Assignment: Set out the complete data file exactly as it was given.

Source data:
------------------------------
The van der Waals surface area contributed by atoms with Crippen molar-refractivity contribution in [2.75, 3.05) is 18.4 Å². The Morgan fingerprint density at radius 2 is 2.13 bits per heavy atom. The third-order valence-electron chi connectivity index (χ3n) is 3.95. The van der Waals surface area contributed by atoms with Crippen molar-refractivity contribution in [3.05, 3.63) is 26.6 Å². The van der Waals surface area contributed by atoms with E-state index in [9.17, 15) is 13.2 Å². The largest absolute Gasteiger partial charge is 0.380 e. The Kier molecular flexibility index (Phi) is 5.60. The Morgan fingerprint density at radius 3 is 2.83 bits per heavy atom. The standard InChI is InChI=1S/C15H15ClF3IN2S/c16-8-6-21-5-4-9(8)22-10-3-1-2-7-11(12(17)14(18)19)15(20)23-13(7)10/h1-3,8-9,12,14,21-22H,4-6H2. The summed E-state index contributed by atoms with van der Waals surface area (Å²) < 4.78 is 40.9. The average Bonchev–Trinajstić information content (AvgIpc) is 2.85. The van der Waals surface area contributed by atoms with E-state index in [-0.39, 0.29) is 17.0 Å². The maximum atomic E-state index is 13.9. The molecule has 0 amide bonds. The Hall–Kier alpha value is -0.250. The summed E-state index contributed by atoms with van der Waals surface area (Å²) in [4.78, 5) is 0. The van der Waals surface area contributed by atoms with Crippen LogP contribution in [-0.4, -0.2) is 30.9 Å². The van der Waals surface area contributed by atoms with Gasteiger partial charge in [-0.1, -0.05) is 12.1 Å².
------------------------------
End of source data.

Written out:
The van der Waals surface area contributed by atoms with Crippen molar-refractivity contribution in [2.75, 3.05) is 18.4 Å². The Morgan fingerprint density at radius 2 is 2.13 bits per heavy atom. The third-order valence-electron chi connectivity index (χ3n) is 3.95. The van der Waals surface area contributed by atoms with Crippen molar-refractivity contribution in [3.05, 3.63) is 26.6 Å². The van der Waals surface area contributed by atoms with E-state index in [9.17, 15) is 13.2 Å². The largest absolute Gasteiger partial charge is 0.380 e. The Kier molecular flexibility index (Phi) is 5.60. The Morgan fingerprint density at radius 3 is 2.83 bits per heavy atom. The standard InChI is InChI=1S/C15H15ClF3IN2S/c16-8-6-21-5-4-9(8)22-10-3-1-2-7-11(12(17)14(18)19)15(20)23-13(7)10/h1-3,8-9,12,14,21-22H,4-6H2. The summed E-state index contributed by atoms with van der Waals surface area (Å²) < 4.78 is 40.9. The average Bonchev–Trinajstić information content (AvgIpc) is 2.85. The van der Waals surface area contributed by atoms with E-state index in [-0.39, 0.29) is 17.0 Å². The maximum atomic E-state index is 13.9. The molecule has 0 amide bonds. The Hall–Kier alpha value is -0.250. The summed E-state index contributed by atoms with van der Waals surface area (Å²) in [4.78, 5) is 0. The van der Waals surface area contributed by atoms with Crippen LogP contribution in [-0.4, -0.2) is 30.9 Å². The van der Waals surface area contributed by atoms with Gasteiger partial charge in [-0.1, -0.05) is 12.1 Å².